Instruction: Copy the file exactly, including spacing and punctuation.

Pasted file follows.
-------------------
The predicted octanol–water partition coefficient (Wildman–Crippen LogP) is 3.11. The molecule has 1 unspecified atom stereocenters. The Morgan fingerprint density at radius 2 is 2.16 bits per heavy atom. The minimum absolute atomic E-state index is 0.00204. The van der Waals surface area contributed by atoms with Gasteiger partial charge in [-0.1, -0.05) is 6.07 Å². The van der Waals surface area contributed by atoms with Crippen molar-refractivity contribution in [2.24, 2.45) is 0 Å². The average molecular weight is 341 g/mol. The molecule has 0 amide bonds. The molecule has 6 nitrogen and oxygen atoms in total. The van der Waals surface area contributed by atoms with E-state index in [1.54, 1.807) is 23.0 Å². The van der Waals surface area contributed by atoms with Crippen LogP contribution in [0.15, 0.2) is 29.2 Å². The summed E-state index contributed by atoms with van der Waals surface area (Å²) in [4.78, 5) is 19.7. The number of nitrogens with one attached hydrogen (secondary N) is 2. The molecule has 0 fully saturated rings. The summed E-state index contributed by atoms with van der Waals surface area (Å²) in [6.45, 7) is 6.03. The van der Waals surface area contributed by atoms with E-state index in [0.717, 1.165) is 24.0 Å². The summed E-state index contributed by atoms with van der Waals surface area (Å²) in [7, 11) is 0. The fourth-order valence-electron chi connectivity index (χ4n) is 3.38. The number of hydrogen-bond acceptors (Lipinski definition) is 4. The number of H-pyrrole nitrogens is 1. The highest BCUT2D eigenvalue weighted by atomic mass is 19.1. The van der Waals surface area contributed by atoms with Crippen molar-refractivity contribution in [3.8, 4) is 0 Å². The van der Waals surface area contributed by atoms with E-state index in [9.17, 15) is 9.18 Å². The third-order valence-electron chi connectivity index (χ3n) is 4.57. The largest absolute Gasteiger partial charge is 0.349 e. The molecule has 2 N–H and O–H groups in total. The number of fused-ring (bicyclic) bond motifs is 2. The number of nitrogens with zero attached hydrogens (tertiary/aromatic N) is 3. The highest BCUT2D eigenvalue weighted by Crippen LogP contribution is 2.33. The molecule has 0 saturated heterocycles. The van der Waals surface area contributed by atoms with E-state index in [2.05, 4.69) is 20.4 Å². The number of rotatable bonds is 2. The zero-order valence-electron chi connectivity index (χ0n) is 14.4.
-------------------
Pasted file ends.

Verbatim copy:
The predicted octanol–water partition coefficient (Wildman–Crippen LogP) is 3.11. The molecule has 1 unspecified atom stereocenters. The Morgan fingerprint density at radius 2 is 2.16 bits per heavy atom. The minimum absolute atomic E-state index is 0.00204. The van der Waals surface area contributed by atoms with Gasteiger partial charge in [-0.1, -0.05) is 6.07 Å². The van der Waals surface area contributed by atoms with Crippen molar-refractivity contribution in [2.24, 2.45) is 0 Å². The average molecular weight is 341 g/mol. The molecule has 0 amide bonds. The molecule has 6 nitrogen and oxygen atoms in total. The van der Waals surface area contributed by atoms with E-state index in [1.54, 1.807) is 23.0 Å². The van der Waals surface area contributed by atoms with Crippen LogP contribution in [0.15, 0.2) is 29.2 Å². The summed E-state index contributed by atoms with van der Waals surface area (Å²) in [4.78, 5) is 19.7. The number of nitrogens with one attached hydrogen (secondary N) is 2. The molecule has 0 fully saturated rings. The summed E-state index contributed by atoms with van der Waals surface area (Å²) in [6.45, 7) is 6.03. The van der Waals surface area contributed by atoms with E-state index in [0.717, 1.165) is 24.0 Å². The summed E-state index contributed by atoms with van der Waals surface area (Å²) in [7, 11) is 0. The fourth-order valence-electron chi connectivity index (χ4n) is 3.38. The number of hydrogen-bond acceptors (Lipinski definition) is 4. The number of H-pyrrole nitrogens is 1. The highest BCUT2D eigenvalue weighted by atomic mass is 19.1. The van der Waals surface area contributed by atoms with Crippen molar-refractivity contribution in [3.8, 4) is 0 Å². The van der Waals surface area contributed by atoms with E-state index in [9.17, 15) is 9.18 Å². The third-order valence-electron chi connectivity index (χ3n) is 4.57. The largest absolute Gasteiger partial charge is 0.349 e. The molecule has 2 N–H and O–H groups in total. The number of fused-ring (bicyclic) bond motifs is 2. The number of nitrogens with zero attached hydrogens (tertiary/aromatic N) is 3. The highest BCUT2D eigenvalue weighted by Crippen LogP contribution is 2.33. The molecule has 0 saturated heterocycles. The van der Waals surface area contributed by atoms with E-state index in [2.05, 4.69) is 20.4 Å². The number of rotatable bonds is 2. The zero-order valence-electron chi connectivity index (χ0n) is 14.4.